From her perspective, I’ve had weak kidney chi since I was quite small, something that I had figured out as well. Her assessment came without any conversation with me about my life, rather what she could read from my pulses.  Aside from taking cannabis oil, she prescribed some herbs and maybe some Tibetan pills.

Dr. Tenzin does sound healing, so she settled large and small tibetan bowls on my body and kept moving them around, adding and taking away, in a vibrant and deeply intuitive dance.  Left leg, right leg, arms and belly, everywhere. She would touch a part of my body, test the chi, then adjust the bowls, and again.  And again.   After about 15 to 20 minutes, I felt as though I was “ringing clear” throughout my whole body, including my kidneys.  Delicious experience. I’ve had sound healing before, but not like this.  She is a magician.  A physician.  A healer.

Hopefully she will return to Portland and I will receive a second healing session.  I remain profoundly grateful for this connection and my time with her.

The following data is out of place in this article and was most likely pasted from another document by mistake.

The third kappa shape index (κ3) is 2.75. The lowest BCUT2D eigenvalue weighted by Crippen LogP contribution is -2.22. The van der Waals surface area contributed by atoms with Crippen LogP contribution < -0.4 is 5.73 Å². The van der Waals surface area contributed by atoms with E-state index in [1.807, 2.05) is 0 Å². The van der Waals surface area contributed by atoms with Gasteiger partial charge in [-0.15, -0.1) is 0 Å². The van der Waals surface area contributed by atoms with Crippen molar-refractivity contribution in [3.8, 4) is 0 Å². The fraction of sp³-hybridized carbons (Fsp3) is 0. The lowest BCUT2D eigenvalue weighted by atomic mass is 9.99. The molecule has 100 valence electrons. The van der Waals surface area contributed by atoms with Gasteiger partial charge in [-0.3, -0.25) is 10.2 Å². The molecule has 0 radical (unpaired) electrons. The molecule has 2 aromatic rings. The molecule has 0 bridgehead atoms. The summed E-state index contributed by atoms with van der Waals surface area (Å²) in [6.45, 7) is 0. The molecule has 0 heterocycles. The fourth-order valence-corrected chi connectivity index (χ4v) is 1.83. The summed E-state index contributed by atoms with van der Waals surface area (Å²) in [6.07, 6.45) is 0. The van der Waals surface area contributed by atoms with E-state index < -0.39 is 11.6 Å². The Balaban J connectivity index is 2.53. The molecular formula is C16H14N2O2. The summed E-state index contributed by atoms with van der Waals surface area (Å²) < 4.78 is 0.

Meanwhile the young woman here in Portland, who is a Tibetan healer in her own right, checks in with me.  Part of my team.

 

 

 

 

 

Quick marijuana follow up

I met with a Tibetan healer a few weeks ago who said “Cannabis, take cannabis, every day, do not miss a day!” (Among other things.  That’s another story!)

So, after consulting with my oncology naturopath Dr. Dave Allderdice, I have been taking a smidge of the cannabis resin every night before I go to bed.  About the size of the head of a pin.  Maybe a hat pin if I’m feeling adventurous.